Chapter 36: List Styles 177 ........................................................................................................................................... Section 36.1: Bullet Position 177 ...................................................................................................................................... Section 36.2: Removing Bullets / Numbers 177 ............................................................................................................ Section 36.3: Type of Bullet or Numbering 177 .............................................................................................................

    Chapter 37: Counters 179 .............................................................................................................................................. Section 37.1: Applying roman numerals styling to the counter output 179 ................................................................ Section 37.2: Number each item using CSS Counter 179 ............................................................................................. Section 37.3: Implementing multi-level numbering using CSS counters 180 .............................................................

    Chapter 38: Functions 182 ............................................................................................................................................ Section 38.1: calc() function 182 ...................................................................................................................................... Section 38.2: attr() function 182 ...................................................................................................................................... Section 38.3: var() function 182 ...................................................................................................................................... Section 38.4: radial-gradient() function 183 .................................................................................................................. Section 38.5: linear-gradient() function 183 ..................................................................................................................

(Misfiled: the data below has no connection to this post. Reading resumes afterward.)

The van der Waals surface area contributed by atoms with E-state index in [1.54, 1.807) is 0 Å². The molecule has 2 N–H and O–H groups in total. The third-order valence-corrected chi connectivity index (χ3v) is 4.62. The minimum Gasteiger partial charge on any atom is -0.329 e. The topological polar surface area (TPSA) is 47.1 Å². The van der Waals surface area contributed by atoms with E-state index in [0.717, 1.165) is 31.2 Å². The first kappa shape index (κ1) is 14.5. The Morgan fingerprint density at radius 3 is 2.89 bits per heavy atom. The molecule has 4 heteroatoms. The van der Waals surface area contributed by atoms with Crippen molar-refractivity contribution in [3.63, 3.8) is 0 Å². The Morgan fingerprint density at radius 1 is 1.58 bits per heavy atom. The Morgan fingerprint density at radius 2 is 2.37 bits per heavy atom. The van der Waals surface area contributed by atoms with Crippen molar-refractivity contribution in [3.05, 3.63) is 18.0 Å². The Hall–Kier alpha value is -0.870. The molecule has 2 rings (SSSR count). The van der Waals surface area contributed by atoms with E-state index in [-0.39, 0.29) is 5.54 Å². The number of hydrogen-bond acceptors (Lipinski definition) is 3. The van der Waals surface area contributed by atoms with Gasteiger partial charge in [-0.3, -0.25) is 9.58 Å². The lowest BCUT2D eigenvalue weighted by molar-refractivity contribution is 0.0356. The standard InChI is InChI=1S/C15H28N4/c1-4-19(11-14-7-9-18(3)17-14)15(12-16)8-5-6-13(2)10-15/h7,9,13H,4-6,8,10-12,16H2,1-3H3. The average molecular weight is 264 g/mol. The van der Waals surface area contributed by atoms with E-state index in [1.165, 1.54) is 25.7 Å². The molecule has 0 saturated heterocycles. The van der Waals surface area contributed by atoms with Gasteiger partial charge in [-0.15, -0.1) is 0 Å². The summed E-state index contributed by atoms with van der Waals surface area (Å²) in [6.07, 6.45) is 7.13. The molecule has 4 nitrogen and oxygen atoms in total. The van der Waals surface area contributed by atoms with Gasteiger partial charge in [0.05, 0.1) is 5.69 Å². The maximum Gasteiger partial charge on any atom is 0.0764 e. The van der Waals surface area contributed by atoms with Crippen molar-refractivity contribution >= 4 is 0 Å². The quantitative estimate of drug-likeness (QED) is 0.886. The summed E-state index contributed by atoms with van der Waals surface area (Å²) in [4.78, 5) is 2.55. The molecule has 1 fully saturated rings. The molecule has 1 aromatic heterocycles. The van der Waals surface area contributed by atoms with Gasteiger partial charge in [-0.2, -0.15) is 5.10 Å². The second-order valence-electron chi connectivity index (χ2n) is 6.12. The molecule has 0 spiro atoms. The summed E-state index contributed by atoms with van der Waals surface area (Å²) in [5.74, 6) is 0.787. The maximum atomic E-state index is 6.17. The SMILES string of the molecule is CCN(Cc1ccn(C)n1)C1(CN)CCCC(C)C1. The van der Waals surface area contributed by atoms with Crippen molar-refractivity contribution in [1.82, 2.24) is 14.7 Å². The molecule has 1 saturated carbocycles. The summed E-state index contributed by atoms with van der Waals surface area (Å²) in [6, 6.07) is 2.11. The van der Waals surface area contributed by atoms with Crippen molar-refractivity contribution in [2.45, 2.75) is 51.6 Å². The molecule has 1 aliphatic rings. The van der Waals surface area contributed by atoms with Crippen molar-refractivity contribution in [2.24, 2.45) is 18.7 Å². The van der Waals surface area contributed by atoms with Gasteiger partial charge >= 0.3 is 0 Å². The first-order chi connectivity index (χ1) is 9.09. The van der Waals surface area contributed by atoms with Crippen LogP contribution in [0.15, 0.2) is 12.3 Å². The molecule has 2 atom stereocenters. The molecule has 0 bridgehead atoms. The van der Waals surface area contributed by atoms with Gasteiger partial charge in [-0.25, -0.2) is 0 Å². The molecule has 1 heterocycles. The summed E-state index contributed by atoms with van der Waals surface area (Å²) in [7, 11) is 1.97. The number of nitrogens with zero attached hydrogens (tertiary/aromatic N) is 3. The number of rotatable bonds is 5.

Chapter 39: Custom Properties (Variables) 184 ................................................................................................ Section 39.1: Variable Color 184 ...................................................................................................................................... Section 39.2: Variable Dimensions 184 .......................................................................................................................... Section 39.3: Variable Cascading 184 ............................................................................................................................ Section 39.4: Valid/Invalids 185 ...................................................................................................................................... Section 39.5: With media queries 186 ............................................................................................................................

    Chapter 40: Single Element Shapes 188 ............................................................................................................... Section 40.1: Trapezoid 188 ............................................................................................................................................. Section 40.2: Triangles 188 ............................................................................................................................................. Section 40.3: Circles and Ellipses 191 ............................................................................................................................. Section 40.4: Bursts 192 ................................................................................................................................................... Section 40.5: Square 194 .................................................................................................................................................

  • Section 40.6: Cube 194 ..................................................................................................................................................... Section 40.7: Pyramid 195 ...............................................................................................................................................

    Chapter 41: Columns 197 ............................................................................................................................................... Section 41.1: Simple Example (column-count) 197 ........................................................................................................ Section 41.2: Column Width 197 ......................................................................................................................................